Judith Jackson, a senior at Duke University, has three goals she wants to accomplish this spring: passing final examinations, qualifying for entrance in a ''prestigious law school,'' and bestowing a legacy - an atmosphere of good race relations - on Duke, an institution that had no blacks 20 years ago.
She is one of two black student members - the other is Robert Harrington of Florence, S.C. - on the board of directors of a key project designed to improve race relations on campus, the new Mary Lou Williams Center for Black Culture.
The center, scheduled to open in September, is named after a noted jazz pianist, Mary Lou Williams, who also wrote sacred masses that have been performed in churches and in concert.
''We don't want the center to be a hangout just for black or minority students,'' Miss Jackson said. ''Our goal is to offer students, faculty, and community a place to study and understand the American black culture. We feel this will promote racial harmony in this Southern school.''
''We hope the Mary Lou Williams Center will have the most student traffic of any campus building,'' says Caroline Lattimore, vice-chancellor and assistant dean of minority affairs at Duke. ''It will be programmed with black cultural activities, from lectures to exhibits. If nonblacks don't come, the center would not achieve its goal of bringing all races together.''
In building the center, Duke hopes to forestall the kind of militant minority student discontent which erupts periodically on Northern campuses. At Harvard, for example, black law students are demanding more black and female faculty members; black students are not cooperating with the Harvard Foundation, set up to improve race relations after several years of protest by minority students and various coalitions; and black MBA students and alumni are seeking new means of retaining and enrolling minorities in the business school.
Duke, in an effort to retain and satisfy its black students, has set up various types of support programs - a preschool summer program; an Office of Minority Affairs; a special merit scholarship program, along with a general financial aid package; a Black Student Alliance; and a counseling program.
''We require all students to meet Duke entrance standards with no special breaks or status for minority students,'' Dr. Lattimore says. ''And we have set one basic goal for the new center: It will offer a cultural learning experience to all Duke students.''
William Griffith, vice-president of student affairs, adds, ''The black presence on our campus is accepted. It is not what we want it to be, but we are pledged to improve the situation.''
He lists five administration objectives:
* Increase black enrollment. ''We have no percentage or numerical goals.'' Currently 333 blacks are enrolled, nearly 6 percent of the total undergraduates.
* Increase the black faculty.
* Finance scholarship funds on a long-term basis. These include merit awards earmarked for black students. Endow them to increase in number and value.
* Provide a feasible financial aid package that fits the needs of black students, many of whom come from families with incomes of $12,000 or less, the annual cost of an education at Duke.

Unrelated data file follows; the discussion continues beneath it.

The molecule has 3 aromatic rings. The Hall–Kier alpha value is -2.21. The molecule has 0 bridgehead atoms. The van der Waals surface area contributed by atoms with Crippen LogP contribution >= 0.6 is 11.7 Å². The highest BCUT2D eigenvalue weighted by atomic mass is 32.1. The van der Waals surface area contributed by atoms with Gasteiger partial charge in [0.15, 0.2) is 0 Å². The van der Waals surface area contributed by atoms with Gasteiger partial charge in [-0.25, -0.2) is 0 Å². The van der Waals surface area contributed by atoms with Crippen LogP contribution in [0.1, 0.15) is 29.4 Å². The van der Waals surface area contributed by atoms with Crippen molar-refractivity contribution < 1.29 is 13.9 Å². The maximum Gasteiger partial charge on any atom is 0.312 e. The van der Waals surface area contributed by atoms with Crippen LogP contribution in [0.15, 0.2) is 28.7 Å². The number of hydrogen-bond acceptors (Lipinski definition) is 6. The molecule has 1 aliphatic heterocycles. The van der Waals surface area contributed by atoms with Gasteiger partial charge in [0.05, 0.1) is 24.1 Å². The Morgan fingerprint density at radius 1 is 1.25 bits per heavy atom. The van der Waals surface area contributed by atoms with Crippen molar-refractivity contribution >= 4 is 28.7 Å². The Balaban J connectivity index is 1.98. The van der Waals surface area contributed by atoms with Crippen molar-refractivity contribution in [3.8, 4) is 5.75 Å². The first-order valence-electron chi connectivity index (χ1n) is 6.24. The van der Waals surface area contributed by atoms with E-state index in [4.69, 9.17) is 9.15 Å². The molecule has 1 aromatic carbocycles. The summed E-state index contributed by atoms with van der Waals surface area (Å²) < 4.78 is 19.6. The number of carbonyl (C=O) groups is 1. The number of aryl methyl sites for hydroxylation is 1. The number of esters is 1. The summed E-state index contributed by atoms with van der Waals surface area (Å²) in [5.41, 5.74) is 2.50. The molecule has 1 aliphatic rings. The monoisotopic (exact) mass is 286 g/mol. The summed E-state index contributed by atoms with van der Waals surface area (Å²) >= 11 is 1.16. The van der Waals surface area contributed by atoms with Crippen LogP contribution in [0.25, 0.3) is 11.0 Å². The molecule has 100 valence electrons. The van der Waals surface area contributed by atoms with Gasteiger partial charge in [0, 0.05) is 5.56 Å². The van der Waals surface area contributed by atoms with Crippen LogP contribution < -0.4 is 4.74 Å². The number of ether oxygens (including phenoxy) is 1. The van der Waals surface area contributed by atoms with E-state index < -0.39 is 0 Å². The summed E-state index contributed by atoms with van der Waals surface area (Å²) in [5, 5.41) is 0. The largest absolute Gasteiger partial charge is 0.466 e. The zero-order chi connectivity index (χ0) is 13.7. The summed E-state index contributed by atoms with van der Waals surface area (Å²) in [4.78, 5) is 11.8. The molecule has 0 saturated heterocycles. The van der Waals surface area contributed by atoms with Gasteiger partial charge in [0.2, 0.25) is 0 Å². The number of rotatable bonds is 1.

* Create a better atmosphere and climate in which black and white students live and learn together. The Mary Lou Williams Center is considered a major step in that direction.
''We all, black and white, work hard to recruit black students,'' Mr. Griffith said. ''Their biggest problems are financial and facing a predominantly white environment. It takes a unique young person to handle both issues.''
To North Carolinians, the administration stand is no surprise. Duke draws only 15 percent of its student body from the Tarheel State. President Terry Sanford, is a former governor. A liberal, he was the first governor ever to address the state's black Masonic Grand Lodge.
''He talks with you,'' Dr. Lattimore said of him. ''He works closely with us in the development of the center. He seeks improved race relations not only on campus, but throughout the state.''
President Sanford meets every three weeks with his own President's Council on Black Affairs, which includes key administrators in various departments. Dr. Lattimore's Office of Minority Affairs works closely with this group. Both Miss Jackson, a Bostonian who attended predominantly white suburban schools under a volunteer busing program, Metco (Metropolitan Council to Improve Education), and Mr. Harrington are among students working through Dr. Lattimore's office. Both are scholarship students - Harrington, an A.B. Duke scholar (the highest on campus), and Miss Jackson a Reginaldo Howard black scholar.
''I wish to be accepted as just another student at Duke, but not at the cost of giving up what is special about myself,'' Harrington said.
He says he believes the university sincerely wants more black students, but must provide recruiters more support, including endowment of the Reginaldo Howard Scholarship.
On campus, he says, blacks are split on what to do - concentrate on black activities, such as the Black Student Alliance, a black Greek letter society, and black activities in Durham, or go into the mainstream of campus activities. ''During my three years here we have constantly struggled to keep black activities going,'' Harrington said. ''At the same time we must deal with academic rigors and be part of the whole university family.''
''Coping at Duke goes beyond the traditional race relations between blacks and whites,'' Miss Jackson says. ''It includes relations among blacks themselves.
''Today, we have a new type of black enrolling at Duke, the black who is more affluent, who is not wholly dependent on student aid. And this new student does not always want to be identified as 'just another affirmative-action' black on campus.''